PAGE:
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Writing about a problem goes deeper than simply interpreting a piece of literature because the process consists of you exploring why a piece has that interpretation.  For example, I was having the most difficult time on our last essay because I kept trying to explain the meaning of "Lady Lazarus."  I felt like I was simply stating the obvious, or at least stating ideas that anyone could arrive at by simply reading the poem.  There was no claim, just a statement, which meant there was no anti-thesis or argument in my paper.  Perhaps if I had written the paper from the angle of why Plath uses specific words to represent something, such as in Strategy 2 in Roberts' Writing About Literature, I would have had a much more debatable thesis statement after sifting through pointed questions as Roberts suggests.

Roberts doesn't really provide any information that's new to me, but he does remind of an important strategy for writing papers.  I took Introduction to Poetry last year, as I've mentioned before, and I'm still stuck in that mindset of writing, that being simply explaining the meaning of a poem.  After all, the class was just an introduction, so we were expected mostly to be able to interpret the poems' meanings.  Because of my being used to that style of writing papers, I've been having a hard time this semester doing anything beyond looking for the meaning.  Reading this chapter reminded me of what I've learned in past literary classes, and because I've been away from that knowledge for a while, it was almost like he was providing me with a new way of thinking.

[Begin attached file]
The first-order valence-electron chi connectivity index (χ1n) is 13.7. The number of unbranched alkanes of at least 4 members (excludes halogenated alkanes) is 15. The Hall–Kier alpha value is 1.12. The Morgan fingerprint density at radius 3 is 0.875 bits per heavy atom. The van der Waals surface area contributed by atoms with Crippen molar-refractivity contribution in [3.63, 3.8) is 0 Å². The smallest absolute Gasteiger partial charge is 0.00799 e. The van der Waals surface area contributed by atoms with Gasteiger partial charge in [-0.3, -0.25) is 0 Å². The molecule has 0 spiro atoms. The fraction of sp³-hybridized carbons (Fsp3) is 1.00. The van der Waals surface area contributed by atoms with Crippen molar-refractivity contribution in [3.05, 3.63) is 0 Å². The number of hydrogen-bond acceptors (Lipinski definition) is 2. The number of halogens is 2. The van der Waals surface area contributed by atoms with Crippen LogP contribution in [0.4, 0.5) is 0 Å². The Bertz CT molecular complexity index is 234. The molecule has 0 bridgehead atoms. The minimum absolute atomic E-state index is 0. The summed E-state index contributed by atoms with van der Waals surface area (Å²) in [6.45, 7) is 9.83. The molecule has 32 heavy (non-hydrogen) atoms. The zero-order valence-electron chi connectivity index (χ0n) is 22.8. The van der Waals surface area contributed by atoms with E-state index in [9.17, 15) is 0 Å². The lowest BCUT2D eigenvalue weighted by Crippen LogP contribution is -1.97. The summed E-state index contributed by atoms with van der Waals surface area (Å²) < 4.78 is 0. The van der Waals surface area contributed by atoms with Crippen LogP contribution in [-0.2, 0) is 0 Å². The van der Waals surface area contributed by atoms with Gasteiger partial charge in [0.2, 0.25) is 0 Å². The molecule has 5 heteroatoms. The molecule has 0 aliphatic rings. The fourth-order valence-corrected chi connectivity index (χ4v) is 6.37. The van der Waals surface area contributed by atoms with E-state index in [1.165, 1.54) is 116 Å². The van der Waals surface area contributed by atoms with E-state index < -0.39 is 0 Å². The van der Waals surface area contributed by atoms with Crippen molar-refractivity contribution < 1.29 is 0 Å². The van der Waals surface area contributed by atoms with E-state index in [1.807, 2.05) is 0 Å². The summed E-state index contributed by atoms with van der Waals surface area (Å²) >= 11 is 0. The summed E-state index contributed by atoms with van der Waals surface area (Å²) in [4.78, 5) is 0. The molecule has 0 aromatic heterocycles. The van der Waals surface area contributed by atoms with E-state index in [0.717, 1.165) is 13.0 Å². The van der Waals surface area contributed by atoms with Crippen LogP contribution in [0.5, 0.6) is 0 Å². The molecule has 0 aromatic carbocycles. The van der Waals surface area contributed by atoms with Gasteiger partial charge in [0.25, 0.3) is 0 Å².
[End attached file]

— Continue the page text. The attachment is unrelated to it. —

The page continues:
The sample essay was also helpful, especially the introduction and the conclusion.  The body paragraphs of a paper are typically easier for me to write as long as I have my evidence.  The introduction and conclusion, however, is much more difficult for me.  Seeing how the author of this essay (Roberts?) presents the problem, outlines how he plans to address it, and the thesis statement of the introduction made it much clearer than if he had done the cliché method of starting on a broad subject and narrowing it down.  The conclusion, also, was extremely effective in the way the author begins with the antithesis and works his way down to why his reasoning is correct.  

"There it crystallizes and acts as a symbol for the previous fifteen lines, and does so with freshness and surprise.  The shift of meaning is a logical necessity in "Desert Places" (180).
                    - Edgar Roberts, Writing About literature

These concluding sentences about Frost's poem, "Desert Places," made everything click into place in my mind.  The poem had made sense to me, but I felt like the ending was abrupt, as it seems many critics have believed.  Now, my perspective has changed.  Yes, it is abrupt, but it is intentionally abrupt, and that is much more logical.



Josie Rush said:

Something I found helpful in the chapter was when Roberts urged us to take our claims and ask "why". Sometimes then, even the simplest observations become "problem questions". For example, maybe you'd say that Sylvia Plath uses many metaphors regarding Jews in a certain poem. Why does she do this? Or, why is this effective/ineffective? And then we get to, What do we mean by effective? And we can even build from there to literay conventions. Certainly asking "why" will not give you a complete "problem question" but it can start a thought process that will lead to one.

Josie: After trying to use Roberts' suggestions while writing this last research paper, I found it a lot more difficult than I thought it would be. Simply asking why is a good starting point, but you have to go beyond that to make a strong claim.

Josie Rush said:

So. Totally. True. This last paper was next to impossible for me to think of a topic for. I would wonder about Wordsworth's nature-theme, and ask why, only to answer with a desperate "I don't know!" So, yes, "why" is a good starting point, but by no means is it the answer to all of our problems.

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